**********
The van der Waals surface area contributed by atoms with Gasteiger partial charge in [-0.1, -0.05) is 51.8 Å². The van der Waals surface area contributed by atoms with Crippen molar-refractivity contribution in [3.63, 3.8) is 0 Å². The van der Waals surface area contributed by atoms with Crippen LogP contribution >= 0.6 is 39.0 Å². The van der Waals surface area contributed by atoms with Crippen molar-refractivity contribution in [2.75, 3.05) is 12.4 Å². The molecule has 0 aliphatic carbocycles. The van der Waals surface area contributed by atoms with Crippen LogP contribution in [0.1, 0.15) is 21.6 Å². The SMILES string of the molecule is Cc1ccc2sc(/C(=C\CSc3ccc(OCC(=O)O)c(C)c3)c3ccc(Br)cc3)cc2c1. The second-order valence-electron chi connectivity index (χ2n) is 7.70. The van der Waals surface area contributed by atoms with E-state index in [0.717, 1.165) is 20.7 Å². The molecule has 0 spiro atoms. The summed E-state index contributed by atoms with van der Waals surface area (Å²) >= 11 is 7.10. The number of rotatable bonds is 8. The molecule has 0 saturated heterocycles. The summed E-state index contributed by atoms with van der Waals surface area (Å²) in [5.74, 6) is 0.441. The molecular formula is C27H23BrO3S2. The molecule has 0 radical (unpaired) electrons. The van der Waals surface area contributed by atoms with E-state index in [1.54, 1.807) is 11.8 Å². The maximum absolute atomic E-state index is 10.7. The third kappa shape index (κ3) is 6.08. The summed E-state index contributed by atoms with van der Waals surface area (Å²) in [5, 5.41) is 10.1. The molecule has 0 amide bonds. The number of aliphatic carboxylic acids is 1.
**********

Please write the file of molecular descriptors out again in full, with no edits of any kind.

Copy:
The van der Waals surface area contributed by atoms with Gasteiger partial charge in [-0.1, -0.05) is 51.8 Å². The van der Waals surface area contributed by atoms with Crippen molar-refractivity contribution in [3.63, 3.8) is 0 Å². The van der Waals surface area contributed by atoms with Crippen LogP contribution >= 0.6 is 39.0 Å². The van der Waals surface area contributed by atoms with Crippen molar-refractivity contribution in [2.75, 3.05) is 12.4 Å². The molecule has 0 aliphatic carbocycles. The van der Waals surface area contributed by atoms with Crippen LogP contribution in [0.1, 0.15) is 21.6 Å². The SMILES string of the molecule is Cc1ccc2sc(/C(=C\CSc3ccc(OCC(=O)O)c(C)c3)c3ccc(Br)cc3)cc2c1. The second-order valence-electron chi connectivity index (χ2n) is 7.70. The van der Waals surface area contributed by atoms with E-state index in [0.717, 1.165) is 20.7 Å². The molecule has 0 spiro atoms. The summed E-state index contributed by atoms with van der Waals surface area (Å²) >= 11 is 7.10. The number of rotatable bonds is 8. The molecule has 0 saturated heterocycles. The summed E-state index contributed by atoms with van der Waals surface area (Å²) in [5.74, 6) is 0.441. The molecular formula is C27H23BrO3S2. The molecule has 0 radical (unpaired) electrons. The van der Waals surface area contributed by atoms with E-state index in [1.54, 1.807) is 11.8 Å². The maximum absolute atomic E-state index is 10.7. The third kappa shape index (κ3) is 6.08. The summed E-state index contributed by atoms with van der Waals surface area (Å²) in [5, 5.41) is 10.1. The molecule has 0 amide bonds. The number of aliphatic carboxylic acids is 1.